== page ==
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The clip-path property in CSS allows you to specify a specific region of an element to display, rather than showing the complete area. There used to be a clip property, but note that is deprecated.

.clip-me {  
  
  position: absolute;  /* absolute or fixed positioning required */

  /* deprecated version */
  /* clip: rect(110px, 160px, 170px, 60px); or "auto" */

  /* current version */
  clip-path: rect(110px, 160px, 170px, 60px);

  /* reset/default on deprecated version */
  /* clip: auto; */

  /* reset/default on current version */
  clip-path: none;
}

The most common use case would be an image, but it’s not limited to that. You could just as easily apply clip-path to a paragraph tag and only a portion of the text.

<img class="clip-me" src="thing-to-be-clipped.png">

<p class="clip-me">
  I'll be clipped.
</p>

Those four values in rect() (in the CSS above) represent the top/left point and the bottom/right point, which forms the visible rectangle. Everything outside of that rectangle is hidden.

Other possible values:

.clip-me { 

  /* referencing path from (inline SVG?)  */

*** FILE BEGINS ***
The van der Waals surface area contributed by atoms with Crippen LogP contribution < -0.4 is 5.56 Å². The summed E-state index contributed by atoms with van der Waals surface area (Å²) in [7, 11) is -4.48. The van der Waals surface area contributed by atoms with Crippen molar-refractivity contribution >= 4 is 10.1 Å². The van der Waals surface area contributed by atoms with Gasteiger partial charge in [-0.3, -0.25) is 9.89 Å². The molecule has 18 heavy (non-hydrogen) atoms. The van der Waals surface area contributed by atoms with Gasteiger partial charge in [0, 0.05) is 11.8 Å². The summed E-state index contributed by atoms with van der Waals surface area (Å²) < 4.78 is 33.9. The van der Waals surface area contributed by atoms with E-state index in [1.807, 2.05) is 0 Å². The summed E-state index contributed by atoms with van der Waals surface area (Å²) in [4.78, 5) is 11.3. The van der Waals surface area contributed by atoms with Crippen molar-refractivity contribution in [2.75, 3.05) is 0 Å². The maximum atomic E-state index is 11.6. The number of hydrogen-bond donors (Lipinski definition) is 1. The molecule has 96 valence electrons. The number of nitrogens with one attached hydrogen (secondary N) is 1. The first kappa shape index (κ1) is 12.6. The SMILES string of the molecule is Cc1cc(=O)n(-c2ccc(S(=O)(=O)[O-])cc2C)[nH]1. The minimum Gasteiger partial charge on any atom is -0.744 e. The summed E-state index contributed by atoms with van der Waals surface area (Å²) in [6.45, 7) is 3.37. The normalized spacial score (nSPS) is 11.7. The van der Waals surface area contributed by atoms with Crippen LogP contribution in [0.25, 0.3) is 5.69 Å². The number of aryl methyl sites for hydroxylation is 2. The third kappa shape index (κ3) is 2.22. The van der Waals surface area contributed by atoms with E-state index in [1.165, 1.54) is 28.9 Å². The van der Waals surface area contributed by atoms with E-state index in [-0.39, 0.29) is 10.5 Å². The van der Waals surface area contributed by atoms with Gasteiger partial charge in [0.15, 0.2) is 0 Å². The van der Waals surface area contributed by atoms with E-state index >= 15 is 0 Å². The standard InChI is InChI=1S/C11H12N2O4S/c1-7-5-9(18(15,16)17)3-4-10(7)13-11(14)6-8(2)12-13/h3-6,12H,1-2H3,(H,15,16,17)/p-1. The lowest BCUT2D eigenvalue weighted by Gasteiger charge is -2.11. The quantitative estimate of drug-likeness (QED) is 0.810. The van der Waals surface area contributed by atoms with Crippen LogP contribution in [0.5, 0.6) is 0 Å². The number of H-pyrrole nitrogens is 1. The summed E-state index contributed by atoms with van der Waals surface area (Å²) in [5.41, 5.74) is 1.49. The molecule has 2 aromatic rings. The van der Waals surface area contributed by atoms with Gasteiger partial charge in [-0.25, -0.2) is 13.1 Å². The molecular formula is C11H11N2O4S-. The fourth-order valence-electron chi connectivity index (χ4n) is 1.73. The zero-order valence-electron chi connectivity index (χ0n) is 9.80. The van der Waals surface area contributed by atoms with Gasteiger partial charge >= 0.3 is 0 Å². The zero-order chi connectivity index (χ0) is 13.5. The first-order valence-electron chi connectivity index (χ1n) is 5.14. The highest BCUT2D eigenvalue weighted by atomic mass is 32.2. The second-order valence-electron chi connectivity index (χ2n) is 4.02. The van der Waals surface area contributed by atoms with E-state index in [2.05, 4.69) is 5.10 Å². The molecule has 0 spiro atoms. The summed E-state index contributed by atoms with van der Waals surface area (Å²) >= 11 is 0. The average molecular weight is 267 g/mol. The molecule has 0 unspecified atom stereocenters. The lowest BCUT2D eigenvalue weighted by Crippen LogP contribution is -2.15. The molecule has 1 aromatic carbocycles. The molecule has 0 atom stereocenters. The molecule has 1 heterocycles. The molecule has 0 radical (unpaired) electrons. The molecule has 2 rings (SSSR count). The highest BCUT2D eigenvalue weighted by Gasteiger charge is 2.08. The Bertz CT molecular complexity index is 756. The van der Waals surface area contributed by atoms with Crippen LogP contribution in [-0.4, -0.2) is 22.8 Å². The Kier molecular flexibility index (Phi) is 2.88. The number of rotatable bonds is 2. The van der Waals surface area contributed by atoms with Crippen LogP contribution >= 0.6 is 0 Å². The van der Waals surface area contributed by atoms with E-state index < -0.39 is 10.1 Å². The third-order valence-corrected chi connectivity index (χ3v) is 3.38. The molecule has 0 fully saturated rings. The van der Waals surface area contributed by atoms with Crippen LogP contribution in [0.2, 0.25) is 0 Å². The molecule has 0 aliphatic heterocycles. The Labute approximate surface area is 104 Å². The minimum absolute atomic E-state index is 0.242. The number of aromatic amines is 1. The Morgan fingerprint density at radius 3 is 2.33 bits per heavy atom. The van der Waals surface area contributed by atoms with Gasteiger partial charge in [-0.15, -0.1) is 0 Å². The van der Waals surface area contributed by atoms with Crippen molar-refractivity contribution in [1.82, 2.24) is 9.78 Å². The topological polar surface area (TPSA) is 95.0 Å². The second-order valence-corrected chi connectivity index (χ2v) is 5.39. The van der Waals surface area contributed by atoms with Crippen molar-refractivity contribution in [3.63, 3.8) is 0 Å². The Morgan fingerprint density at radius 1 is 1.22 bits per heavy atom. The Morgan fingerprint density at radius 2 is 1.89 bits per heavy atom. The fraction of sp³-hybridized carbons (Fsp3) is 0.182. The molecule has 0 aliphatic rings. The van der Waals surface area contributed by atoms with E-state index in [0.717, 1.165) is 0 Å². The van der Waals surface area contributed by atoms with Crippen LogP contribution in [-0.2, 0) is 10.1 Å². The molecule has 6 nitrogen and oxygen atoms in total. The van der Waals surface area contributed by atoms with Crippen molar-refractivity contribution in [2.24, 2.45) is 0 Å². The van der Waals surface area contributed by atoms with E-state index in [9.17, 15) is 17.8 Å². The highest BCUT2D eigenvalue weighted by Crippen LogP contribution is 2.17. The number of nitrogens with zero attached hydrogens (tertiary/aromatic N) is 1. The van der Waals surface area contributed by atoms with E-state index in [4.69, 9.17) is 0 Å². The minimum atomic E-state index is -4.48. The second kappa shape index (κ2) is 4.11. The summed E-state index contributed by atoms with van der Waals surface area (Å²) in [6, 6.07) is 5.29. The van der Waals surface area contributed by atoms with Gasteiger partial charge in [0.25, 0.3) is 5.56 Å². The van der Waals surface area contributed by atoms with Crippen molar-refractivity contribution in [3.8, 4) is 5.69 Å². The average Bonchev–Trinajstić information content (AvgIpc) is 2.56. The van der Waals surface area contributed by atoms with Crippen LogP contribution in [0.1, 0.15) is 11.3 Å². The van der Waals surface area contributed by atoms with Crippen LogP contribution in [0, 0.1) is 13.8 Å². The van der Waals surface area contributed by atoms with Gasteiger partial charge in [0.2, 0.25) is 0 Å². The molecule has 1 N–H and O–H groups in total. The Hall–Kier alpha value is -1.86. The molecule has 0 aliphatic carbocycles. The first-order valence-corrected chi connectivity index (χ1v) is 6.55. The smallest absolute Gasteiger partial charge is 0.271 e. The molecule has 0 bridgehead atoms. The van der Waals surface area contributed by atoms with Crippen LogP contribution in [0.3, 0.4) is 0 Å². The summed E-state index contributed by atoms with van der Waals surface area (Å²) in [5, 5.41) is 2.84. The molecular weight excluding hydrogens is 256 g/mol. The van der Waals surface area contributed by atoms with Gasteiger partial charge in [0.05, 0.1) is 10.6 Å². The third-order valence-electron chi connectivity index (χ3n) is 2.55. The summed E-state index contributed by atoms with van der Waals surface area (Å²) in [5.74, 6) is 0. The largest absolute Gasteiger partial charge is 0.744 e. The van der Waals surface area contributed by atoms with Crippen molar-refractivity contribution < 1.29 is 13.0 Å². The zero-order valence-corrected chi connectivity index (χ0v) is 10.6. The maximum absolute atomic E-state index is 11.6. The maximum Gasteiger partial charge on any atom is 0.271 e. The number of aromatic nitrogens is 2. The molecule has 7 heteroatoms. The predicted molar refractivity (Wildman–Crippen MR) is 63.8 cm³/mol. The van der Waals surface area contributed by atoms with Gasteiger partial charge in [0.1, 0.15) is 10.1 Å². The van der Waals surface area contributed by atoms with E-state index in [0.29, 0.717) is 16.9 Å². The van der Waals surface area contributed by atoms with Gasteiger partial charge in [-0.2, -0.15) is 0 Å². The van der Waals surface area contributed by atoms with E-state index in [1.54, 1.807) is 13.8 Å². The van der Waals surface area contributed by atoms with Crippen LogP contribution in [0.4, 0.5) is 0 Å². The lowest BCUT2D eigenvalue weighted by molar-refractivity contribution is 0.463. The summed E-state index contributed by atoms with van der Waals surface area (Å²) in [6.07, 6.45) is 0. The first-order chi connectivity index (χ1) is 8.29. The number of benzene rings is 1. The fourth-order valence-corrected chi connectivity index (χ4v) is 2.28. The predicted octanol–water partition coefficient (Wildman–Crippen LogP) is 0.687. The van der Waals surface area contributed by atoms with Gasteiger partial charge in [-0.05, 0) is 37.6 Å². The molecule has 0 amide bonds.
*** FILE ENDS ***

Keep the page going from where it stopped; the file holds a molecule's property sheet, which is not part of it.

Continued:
clip-path: url(#c1); 

  /* referencing path from external SVG */
  clip-path: url(path.svg#c1);

  /* rounded rectangle */
  clip-path: inset(10% 10% 10% 10% round 20%, 20%);

  /* circle */
  clip-path: circle(30px at 35px 35px);

  /* ellipse */
  clip-path: ellipse(65px 30px at 125px 40px);

}

Example SVG clip path:

<clipPath id="clipping">
  <circle cx="150" cy="150" r="50" />
  <rect x="150" y="150" width="100" height="100" />
</clipPath>

Browser Support

This information is for the deprecated clip property. Need to do research on clip-path at some point.

The spec says to use commas to separate the values. IE 4-7 support this property, only without the spaces. Probably safest to use the commas.

Have seen report of browser on iPad 1 not supporting it.

Chrome Safari Firefox Opera IE Android iOS
Any Any Any 7+ 8+ ? 2+